Patent no. 43371. Filing year 1893.
"Stump Extractor," George Hayden Francis and John T. Edwards.
Tree stumps are a major obstacle for anyone who has to clear land. For pioneer homesteaders 150 years ago, with few resources and fewer technological means, removing stumps could be a time-consuming and demoralizing task. This was especially true in British Columbia, where the enormous root systems of trees like the Douglas fir, western cedar, and Sitka spruce hug the land tenaciously. As Hamilton Laing, a self-declared west coast "stump-wrangler," wrote in Maclean's Magazine in 1934, "The genius who can´┐Ż find some quick and cheap way of turning stump land into stumpless land, can have about anything from the West that his heart could call for."
John Edwards and George Francis of Kamloops, B.C., may have had a sense of this commercial potential when they devised their "new and useful improvements in pulling stumps and trees," above. Edwards, a stockraiser, and Francis, a miner, patented their invention in 1893. It consisted of a pair of mortars open at one end and filled with explosive powder. A solid plunger with an enlarged, flattened head was loaded into the end of each mortar. Notches were cut into each side of a stump, and a mortar and plunger were wedged into each notch on an angle. The mortars were detonated simultaneously via electric wires, ejecting the plungers that, at least in theory, "lift(ed) the stump bodily from the ground."
It was a dramatic concept that may have been more dangerous than effective. The hazards of working with explosives aside, a deflected plunger would have carried the force of a cannon-blast. Setting the device up would have been difficult, since differences in the timing of the detonations or in the angles of the mortars could have resulted in their forces working against each other. A variation proposed by Francis and Edwards, in which the fired plunger was attached to tree roots using cables, almost certainly did not work, given the operator's lack of control over the forces involved. Still, it was an imaginative approach that reflects the aggressiveness and frustration that stumps brought out in land-clearers.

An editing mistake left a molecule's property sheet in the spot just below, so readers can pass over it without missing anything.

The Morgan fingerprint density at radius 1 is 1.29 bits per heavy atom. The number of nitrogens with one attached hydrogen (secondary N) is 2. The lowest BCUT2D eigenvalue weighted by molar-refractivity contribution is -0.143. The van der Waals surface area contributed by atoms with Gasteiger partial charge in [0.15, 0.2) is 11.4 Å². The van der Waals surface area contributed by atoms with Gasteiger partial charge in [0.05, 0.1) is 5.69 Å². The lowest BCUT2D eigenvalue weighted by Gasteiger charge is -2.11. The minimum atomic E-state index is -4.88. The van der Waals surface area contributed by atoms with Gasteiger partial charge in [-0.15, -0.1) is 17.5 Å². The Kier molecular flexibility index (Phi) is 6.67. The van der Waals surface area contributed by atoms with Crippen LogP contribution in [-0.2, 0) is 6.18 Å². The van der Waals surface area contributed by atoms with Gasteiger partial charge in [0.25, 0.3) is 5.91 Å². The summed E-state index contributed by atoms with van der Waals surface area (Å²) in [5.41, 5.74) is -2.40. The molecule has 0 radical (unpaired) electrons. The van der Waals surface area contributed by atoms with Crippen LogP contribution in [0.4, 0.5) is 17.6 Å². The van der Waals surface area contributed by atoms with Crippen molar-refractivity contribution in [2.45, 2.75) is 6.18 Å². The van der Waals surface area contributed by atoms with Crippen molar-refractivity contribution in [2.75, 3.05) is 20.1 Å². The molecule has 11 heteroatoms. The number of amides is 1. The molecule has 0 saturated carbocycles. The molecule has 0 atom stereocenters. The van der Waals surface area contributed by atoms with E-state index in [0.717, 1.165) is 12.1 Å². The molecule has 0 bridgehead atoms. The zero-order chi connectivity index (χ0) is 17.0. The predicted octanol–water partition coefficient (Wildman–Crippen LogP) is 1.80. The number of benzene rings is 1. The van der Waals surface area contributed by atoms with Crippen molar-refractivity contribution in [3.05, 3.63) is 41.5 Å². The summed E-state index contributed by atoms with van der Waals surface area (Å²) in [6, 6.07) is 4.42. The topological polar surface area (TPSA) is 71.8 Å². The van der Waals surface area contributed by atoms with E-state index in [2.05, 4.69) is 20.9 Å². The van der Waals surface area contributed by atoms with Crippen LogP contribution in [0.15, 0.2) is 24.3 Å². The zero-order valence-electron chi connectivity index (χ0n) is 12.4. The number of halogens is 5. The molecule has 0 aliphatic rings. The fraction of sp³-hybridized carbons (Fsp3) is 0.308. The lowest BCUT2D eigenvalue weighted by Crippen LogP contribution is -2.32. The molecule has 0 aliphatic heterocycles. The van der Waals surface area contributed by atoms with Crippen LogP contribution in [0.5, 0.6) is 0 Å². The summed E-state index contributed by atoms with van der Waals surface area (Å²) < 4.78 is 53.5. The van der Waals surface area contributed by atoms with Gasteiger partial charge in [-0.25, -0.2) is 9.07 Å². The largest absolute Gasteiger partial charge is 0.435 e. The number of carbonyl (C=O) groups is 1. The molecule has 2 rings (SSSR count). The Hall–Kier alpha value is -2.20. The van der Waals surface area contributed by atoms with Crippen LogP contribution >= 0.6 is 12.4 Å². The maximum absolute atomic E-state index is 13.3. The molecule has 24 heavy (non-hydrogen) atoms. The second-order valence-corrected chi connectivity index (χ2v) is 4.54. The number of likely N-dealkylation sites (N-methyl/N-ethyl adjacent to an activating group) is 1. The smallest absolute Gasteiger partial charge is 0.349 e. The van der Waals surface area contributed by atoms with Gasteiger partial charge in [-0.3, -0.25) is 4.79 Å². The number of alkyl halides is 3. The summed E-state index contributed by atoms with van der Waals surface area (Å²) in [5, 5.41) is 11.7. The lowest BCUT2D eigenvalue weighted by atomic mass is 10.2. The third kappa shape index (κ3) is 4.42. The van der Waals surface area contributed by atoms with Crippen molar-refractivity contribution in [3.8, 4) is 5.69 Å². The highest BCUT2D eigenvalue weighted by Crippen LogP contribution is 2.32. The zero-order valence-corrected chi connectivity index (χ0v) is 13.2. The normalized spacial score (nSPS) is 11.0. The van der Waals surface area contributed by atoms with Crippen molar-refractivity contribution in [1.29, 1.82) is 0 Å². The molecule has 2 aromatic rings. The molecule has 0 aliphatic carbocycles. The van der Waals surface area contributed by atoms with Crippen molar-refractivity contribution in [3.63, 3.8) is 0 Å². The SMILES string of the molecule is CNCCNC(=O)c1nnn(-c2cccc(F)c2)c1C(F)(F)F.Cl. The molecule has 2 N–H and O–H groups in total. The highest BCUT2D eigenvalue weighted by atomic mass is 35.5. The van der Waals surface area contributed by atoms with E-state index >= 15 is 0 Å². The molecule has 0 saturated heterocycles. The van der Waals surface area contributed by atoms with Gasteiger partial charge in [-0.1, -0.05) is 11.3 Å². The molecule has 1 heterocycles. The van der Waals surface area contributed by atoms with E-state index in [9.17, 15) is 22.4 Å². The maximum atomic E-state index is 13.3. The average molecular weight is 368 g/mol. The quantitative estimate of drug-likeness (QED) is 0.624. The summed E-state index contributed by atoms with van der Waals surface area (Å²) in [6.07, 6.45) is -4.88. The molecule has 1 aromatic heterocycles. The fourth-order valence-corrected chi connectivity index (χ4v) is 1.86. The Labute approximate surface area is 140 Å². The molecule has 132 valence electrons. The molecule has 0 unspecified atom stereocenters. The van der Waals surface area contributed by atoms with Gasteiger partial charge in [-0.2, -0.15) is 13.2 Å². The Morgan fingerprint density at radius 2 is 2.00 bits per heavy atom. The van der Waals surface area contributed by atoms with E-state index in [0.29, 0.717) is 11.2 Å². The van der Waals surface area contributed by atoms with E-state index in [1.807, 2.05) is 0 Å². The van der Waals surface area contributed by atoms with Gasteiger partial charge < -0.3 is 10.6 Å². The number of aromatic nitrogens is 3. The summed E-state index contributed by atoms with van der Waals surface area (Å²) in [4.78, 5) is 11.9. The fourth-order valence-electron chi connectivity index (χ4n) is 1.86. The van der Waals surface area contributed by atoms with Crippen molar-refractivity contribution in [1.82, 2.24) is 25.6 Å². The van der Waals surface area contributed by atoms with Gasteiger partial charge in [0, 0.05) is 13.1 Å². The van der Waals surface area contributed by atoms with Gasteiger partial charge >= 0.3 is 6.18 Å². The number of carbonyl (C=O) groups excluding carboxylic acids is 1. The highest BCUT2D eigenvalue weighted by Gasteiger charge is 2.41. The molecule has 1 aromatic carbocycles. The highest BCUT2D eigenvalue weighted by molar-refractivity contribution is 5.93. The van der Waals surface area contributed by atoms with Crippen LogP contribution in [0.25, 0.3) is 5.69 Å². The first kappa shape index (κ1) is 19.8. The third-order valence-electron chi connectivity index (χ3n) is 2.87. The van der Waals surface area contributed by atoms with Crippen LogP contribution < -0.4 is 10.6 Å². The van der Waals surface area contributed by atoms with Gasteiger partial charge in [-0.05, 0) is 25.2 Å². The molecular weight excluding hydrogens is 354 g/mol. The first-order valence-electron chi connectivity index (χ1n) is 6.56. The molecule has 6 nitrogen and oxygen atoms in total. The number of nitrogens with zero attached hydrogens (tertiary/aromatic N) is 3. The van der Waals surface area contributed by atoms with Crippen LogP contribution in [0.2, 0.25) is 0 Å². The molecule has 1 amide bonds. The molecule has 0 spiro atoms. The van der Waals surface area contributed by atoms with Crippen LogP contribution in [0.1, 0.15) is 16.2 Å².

Most 19th-century homesteaders had few alternatives but the cheapest and easiest method, which was to burn the stumps. Farmers built bonfires over the stumps and exposed the roots to ensure that they also burned. The trees' highly combustible pitch, which collects in their bases, helped maintain the blaze. This method, though, was very slow; Victoria writer Jack Hodgins, who grew up in rural Vancouver Island, remembers seeing smoke "drifting from the roots of stumps for weeks."
Explosives were faster, but more dangerous. Well into the 20th century "stumping powder" (low-grade dynamite) was used to blow a stump apart, so that the fragments could be removed more easily. Someone wishing to remove a stump tunneled under it, inserted enough powder to break it apart (preferably without damaging the arable soil), lit a fuse and got out of the way. If the detonation didn't come, it was best to avoid the area for a day or so, as many a stump-wrangler lost life or limb to a belated blast.
Machinery was eventually developed that could pull up stumps, but this was an expensive proposition for most landowners. In the end, many people gave up and learned to live with the wooden protrusions; vegetable gardens planted around stumps became a common sight in British Columbia and other stump-ridden parts of the country.
Thanks to the following people for their assistance with this profile: Jack Hodgins, writer; Jean Webber, historian, Okanagan Historical Society; Naomi and Don Randall, Quesnel Historical Society.
Laing, Hamilton M., "Stump-Wrangling," Maclean's Magazine, October 1, 1934, p. 14.